On Monday night, the Eastern Star sank while trying to navigate through a cyclone on the Yangtze River. The cruise ship was filled with 458 people, mostly elderly tourists on a ten-day group tour. The ages of those aboard ranged from three to more than 80. At least 15 survivors have been found, but 430 people remain missing.
At least five bodies have been recovered. Impatient for information, family members of the missing have swamped tourism agencies and the office of the ferry company that ran the ship. Huang Jing, who had two family members on the ship, told the Associated Press, “Nobody has told us anything. This is something we can’t accept.”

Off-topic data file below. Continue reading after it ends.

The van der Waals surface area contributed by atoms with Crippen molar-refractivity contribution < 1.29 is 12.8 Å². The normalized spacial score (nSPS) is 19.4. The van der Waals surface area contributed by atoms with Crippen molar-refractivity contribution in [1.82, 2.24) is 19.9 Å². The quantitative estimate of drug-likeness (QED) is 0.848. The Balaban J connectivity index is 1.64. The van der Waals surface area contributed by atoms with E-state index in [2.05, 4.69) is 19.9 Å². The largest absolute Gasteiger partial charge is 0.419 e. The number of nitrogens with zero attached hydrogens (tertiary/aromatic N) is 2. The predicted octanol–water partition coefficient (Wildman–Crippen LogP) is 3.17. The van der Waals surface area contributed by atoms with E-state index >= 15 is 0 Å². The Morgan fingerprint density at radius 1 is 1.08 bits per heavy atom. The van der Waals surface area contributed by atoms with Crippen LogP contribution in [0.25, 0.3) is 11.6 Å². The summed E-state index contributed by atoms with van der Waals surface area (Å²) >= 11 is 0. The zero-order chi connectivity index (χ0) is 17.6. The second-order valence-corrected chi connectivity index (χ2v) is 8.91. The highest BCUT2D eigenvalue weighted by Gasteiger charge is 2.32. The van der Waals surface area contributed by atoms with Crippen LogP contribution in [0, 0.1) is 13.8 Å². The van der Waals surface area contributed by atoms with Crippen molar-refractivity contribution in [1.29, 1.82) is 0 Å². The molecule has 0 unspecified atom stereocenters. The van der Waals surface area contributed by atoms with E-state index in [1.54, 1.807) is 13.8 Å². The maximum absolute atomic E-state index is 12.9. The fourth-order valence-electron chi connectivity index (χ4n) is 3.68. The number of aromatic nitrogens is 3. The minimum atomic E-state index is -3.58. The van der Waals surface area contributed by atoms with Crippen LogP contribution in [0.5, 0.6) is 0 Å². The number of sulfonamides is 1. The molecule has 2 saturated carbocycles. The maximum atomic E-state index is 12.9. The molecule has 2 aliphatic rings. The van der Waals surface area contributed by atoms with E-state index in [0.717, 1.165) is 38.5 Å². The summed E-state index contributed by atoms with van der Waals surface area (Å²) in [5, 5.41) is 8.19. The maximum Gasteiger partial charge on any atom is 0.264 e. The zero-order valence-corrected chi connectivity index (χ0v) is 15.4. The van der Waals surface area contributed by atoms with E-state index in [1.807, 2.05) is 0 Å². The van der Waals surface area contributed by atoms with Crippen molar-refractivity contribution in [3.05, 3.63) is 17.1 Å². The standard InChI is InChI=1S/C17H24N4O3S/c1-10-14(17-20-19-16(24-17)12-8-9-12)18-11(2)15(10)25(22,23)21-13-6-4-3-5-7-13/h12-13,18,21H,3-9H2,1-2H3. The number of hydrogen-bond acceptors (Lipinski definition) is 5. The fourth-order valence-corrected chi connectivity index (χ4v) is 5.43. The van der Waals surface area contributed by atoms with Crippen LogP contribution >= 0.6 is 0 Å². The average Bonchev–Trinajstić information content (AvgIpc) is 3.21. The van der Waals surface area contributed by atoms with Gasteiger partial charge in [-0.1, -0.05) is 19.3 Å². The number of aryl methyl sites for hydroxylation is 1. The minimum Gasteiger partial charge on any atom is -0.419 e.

The last high-profile transportation accident in China happened in 2011. A high-speed train crash left 40 people dead.
Many foreign journalists who tried to head to the scene of the accident were turned away. A few of the survivors have relayed what happened when the boat sank to Chinese news organizations. Zhang Hui, a tour guide who survived said that the ship tipped over so quickly that many people, including himself, didn’t have time to put on life jackets. It was late enough at night that many people were already asleep. “Life jackets are accessible in all of the cruise’s cabins,” he said. “If it had not happened so fast, a lot of people could’ve been saved.” There may still be survivors trapped in the ship, kept alive by pockets of air.
Thousands of people are involved in rescue efforts.